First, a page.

In 1743 war broke out between England and France. As France was a Catholic nation, it had always supported the Stuarts' claim to the English throne. King Louis XV realized that it would be in his interests if the Stuarts made another attempt to regain the throne. Louis XV informed James Edward Stuart in 1745 that if he invaded England he would supply him with arms and ammunition. James was now fiftyseven years old and was not keen on becoming involved in another military campaign. However, his son Charles Stuart was more enthusiastic, and on 5 July he left France with 700 men.

      Once in Scotland, Charles Stuart, who had been nicknamed Bonnie Prince Charlie, began building up his army. He was especially successful at persuading Catholics living in the Scottish Highlands to join him. In September, Charles was ready to take action. The English army arrived soon afterwards but Charles' army had an easy victory at the Battle of Prestonpans. Charles' 5,000 man army now marched into England and by December he reached Derby.

      Charles had hoped that English Catholics would join his army. This did not happen. In fact, in many of the towns that he marched through, the crowds showed great hostility to Charles' army. Louis XV had promised Charles that 12,000 French soldiers would invade England in the autumn of 1745. However, Louis XV did not keep his promise. Although Charles still wanted to march on London, his military advisers argued that without the support of the French they were certain to be beaten. Reluctantly, Charles agreed to return to Scotland.

      Another English army, this time led by the Duke of Cumberland , followed Charles back into Scotland. Completely outnumbered, Charles's army were chased into the Scottish Highlands.

      In April 1746, Charles Stuart decided to turn and fight the English army. The two forces met at Culloden Moor on 16 April. Cumberland's army devastated the Jacobites and Charles was forced to flee from the battlefield.

      This new series will initially concentrate on the Battle of Culloden Moor.





JULY 5th 1814 

On July 5th 1814, British and US troops met on the plain at Chippewa, Canada. The Battle was to last nearly 3 hours. The battle was to show the whole world that, the army of the young country of America had become a professional military arm, capable of holding its own against the world's best armies.

Brigadier General Winfield Scott commanded the First Brigade of the Left Division of the US Army. He had tried to obtain the correct blue uniform for his men during the spring of 1814, but failed and was forced to accept the grey jackets usually worn as fatigues or undergarments, instead of the regulation short tailed blue coatee. His men would make this humble garment famous, and today the grey uniforms of the West Point Cadets are worn to perpetuate the memory of the Left Division during the 1814 Niagara campaign.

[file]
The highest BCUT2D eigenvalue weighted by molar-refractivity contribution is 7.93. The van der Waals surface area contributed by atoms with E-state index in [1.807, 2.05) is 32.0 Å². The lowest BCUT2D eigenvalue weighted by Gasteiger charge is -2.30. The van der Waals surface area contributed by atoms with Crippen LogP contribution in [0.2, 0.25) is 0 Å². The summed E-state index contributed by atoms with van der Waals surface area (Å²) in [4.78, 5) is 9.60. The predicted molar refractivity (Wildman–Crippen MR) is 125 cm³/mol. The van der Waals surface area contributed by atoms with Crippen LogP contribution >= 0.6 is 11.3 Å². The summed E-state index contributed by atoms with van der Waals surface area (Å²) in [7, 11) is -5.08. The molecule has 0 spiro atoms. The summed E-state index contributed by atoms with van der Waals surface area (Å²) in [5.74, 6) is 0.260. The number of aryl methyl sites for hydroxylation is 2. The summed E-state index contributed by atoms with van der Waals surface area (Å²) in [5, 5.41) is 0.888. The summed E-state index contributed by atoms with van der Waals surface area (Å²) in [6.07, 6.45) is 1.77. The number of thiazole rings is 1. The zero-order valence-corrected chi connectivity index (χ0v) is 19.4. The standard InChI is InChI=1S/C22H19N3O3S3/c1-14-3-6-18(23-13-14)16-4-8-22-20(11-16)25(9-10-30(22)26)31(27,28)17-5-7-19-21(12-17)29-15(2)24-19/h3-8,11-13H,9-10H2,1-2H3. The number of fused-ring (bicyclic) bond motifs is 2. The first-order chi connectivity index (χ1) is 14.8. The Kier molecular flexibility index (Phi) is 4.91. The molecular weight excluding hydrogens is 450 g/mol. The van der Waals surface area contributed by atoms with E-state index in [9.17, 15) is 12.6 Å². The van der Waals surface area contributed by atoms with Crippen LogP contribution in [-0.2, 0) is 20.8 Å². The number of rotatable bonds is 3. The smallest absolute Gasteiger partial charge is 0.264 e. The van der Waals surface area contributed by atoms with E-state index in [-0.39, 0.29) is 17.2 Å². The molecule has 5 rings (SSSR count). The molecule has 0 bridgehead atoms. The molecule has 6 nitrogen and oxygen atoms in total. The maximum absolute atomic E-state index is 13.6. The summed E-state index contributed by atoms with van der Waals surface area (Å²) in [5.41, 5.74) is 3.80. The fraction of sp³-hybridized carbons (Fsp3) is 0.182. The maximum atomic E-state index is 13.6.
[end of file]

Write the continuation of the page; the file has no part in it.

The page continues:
The British were already deployed on the plain. The British commander General Sir Phineas Riall, upon seeing the greyclad Americans, believed he faced nothing more than "Buffalo Militia". The British artillery were ordered to open up on the American lines and despite the heavy fire from the British guns, Brig. Gen. Winfield Scott's brigade stood firm. Riall soon realized he had made a mistake in identifying the American force as militia, and declared to his staff

Those are regulars, by God!

 The British went on to suffer heavy casualties and were forced to retire. The Battle of Chippewa was an important event in the history of the US army. After two disappointing and demoralizing years of combat in the War of 1812, American regulars finally won a convincing victory over the British army, whose troops were among the best in the world. The American Left Division were to continue their advance along the Niagara peninsula,  leading to the next major engagement at Lundy's Lane on 25thJuly 1814.

French and Indian War

 Ticonderoga, The Battle of Fort Carillon


      The Battle was fought on July 8, 1758. In the battle, which took place primarily on a rise about threequarters of a mile (one km) from the fort itself, a French army of about 4,000 men under General LouisJoseph de Montcalm and the Chevalier de Levis decisively defeated an overwhelmingly numerically superior force of British troops under General James Abercrombie, which frontally assaulted an entrenched French position without using field artillery.